Participants were recruited over email or from around the University campus. Before arriving at the experiment, participants were asked to complete the anxiety subscale of the Acrophobia Questionnaire (AQ; Cohen, 1977). The main inclusion criterion for this study was that participants were aged ≥ 18 years, and that they had an Acrophobia Questionnaire score between 0 and 60. Rates over 60 in AQ were excluded to avoid the presence of gravely acrophobic individuals in the study (Menzies and Parker, 2001; Jackson, 2009). Furthermore, other exclusion criteria for this study were the intake of psychotropic drugs, a history of epilepsy to avoid potential side-effects of virtual reality, or the intake of more than one unit of alcohol 6 h before participation in the study.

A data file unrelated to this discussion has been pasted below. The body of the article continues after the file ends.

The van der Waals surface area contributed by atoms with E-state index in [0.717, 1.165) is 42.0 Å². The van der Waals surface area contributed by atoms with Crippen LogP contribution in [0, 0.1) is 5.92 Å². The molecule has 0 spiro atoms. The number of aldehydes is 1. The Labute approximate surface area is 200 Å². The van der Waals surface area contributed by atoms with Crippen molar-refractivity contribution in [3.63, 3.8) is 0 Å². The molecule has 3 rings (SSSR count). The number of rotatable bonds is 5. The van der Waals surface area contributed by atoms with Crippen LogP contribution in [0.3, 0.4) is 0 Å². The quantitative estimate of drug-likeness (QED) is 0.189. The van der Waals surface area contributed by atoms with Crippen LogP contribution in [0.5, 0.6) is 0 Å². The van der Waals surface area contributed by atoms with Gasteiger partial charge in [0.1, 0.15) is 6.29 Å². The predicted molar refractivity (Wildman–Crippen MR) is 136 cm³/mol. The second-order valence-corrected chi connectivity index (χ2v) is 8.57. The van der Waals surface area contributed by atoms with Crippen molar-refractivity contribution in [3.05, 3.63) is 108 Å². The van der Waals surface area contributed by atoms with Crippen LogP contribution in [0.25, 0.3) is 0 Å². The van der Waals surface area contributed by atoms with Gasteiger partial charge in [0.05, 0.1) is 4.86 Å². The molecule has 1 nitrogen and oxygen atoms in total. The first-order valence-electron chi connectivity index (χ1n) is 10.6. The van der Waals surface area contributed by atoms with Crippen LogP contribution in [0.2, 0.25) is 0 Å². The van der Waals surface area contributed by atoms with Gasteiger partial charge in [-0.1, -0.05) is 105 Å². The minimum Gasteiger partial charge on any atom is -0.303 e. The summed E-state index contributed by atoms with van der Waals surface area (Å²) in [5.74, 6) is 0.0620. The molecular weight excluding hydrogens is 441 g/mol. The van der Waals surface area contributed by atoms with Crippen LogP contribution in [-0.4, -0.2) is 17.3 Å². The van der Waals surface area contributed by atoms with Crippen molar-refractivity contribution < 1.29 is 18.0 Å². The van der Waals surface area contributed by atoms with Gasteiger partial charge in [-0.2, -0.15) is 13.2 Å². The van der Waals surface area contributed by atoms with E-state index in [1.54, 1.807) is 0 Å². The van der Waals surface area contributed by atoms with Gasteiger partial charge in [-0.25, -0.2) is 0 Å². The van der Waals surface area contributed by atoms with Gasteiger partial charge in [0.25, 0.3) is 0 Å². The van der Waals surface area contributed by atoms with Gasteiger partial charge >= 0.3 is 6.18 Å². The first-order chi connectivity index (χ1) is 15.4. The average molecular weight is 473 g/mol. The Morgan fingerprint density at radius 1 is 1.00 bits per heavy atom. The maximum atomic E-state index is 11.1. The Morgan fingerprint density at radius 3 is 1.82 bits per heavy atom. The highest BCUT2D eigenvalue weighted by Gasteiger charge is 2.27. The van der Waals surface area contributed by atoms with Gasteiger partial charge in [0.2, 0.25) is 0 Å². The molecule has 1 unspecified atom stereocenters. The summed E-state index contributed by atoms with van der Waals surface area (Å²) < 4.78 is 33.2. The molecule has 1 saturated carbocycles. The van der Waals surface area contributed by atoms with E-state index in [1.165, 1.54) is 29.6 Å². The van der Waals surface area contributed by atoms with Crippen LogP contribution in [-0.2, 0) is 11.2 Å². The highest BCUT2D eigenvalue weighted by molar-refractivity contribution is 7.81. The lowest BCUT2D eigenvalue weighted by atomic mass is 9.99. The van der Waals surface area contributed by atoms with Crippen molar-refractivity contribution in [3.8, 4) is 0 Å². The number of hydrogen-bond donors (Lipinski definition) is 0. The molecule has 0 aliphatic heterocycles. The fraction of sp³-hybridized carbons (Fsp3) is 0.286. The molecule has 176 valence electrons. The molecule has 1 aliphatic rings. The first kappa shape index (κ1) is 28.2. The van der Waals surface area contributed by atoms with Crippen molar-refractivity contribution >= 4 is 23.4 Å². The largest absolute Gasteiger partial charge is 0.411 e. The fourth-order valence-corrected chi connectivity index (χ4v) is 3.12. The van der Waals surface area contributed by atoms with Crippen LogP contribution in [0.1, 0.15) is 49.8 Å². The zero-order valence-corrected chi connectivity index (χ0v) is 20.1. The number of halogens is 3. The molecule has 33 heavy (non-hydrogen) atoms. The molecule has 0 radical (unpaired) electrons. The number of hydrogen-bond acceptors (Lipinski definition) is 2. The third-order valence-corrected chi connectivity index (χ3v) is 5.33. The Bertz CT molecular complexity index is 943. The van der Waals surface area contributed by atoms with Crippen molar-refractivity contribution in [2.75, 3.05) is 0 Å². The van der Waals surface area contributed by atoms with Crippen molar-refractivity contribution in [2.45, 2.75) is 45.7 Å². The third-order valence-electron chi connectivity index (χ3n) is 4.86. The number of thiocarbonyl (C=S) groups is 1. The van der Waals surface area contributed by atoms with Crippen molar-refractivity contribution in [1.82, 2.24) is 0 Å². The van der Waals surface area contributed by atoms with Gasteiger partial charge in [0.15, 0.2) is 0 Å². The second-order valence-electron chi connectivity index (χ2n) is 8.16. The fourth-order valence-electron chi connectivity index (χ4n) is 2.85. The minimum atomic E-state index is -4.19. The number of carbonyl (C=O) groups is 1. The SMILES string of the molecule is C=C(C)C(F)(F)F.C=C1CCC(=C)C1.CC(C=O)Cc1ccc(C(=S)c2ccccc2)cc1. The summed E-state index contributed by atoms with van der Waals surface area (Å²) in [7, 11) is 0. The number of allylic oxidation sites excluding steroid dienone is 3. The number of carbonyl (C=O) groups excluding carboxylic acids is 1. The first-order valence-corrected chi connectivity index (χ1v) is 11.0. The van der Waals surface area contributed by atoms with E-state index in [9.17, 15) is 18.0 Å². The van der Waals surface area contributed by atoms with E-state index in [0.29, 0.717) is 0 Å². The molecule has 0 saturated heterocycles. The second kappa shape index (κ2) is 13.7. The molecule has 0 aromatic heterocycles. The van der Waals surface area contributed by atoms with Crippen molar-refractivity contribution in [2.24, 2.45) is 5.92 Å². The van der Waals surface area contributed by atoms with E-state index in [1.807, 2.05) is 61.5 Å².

A total of 129 individuals answered the AQ, from which 46 subjects were finally selected based on their scores, fulfillment of inclusion and exclusion criteria, and their availability. Six persons had to be eliminated from the study due to technical problems with the VR system, leaving a final sample of 40 subjects. The experiment was a one-factor with two levels between-groups design. The two experimental conditions of the design were whether subjects were exposed to the scenario without music or in the presence of background relaxing music. Twenty participants were allocated quasi-randomly to one of the two experimental conditions based on their level of fear of heights measured by the AQ score. This was done in order to ensure that both groups were balanced, and included subjects with various degrees of fear of heights. Table 1 summarizes the demographic information of the participants across the two conditions. This study followed ethical standards and was approved by the Ethical Committee for Clinical Research of Hospital Clinic of Barcelona, and participants gave informed written consent.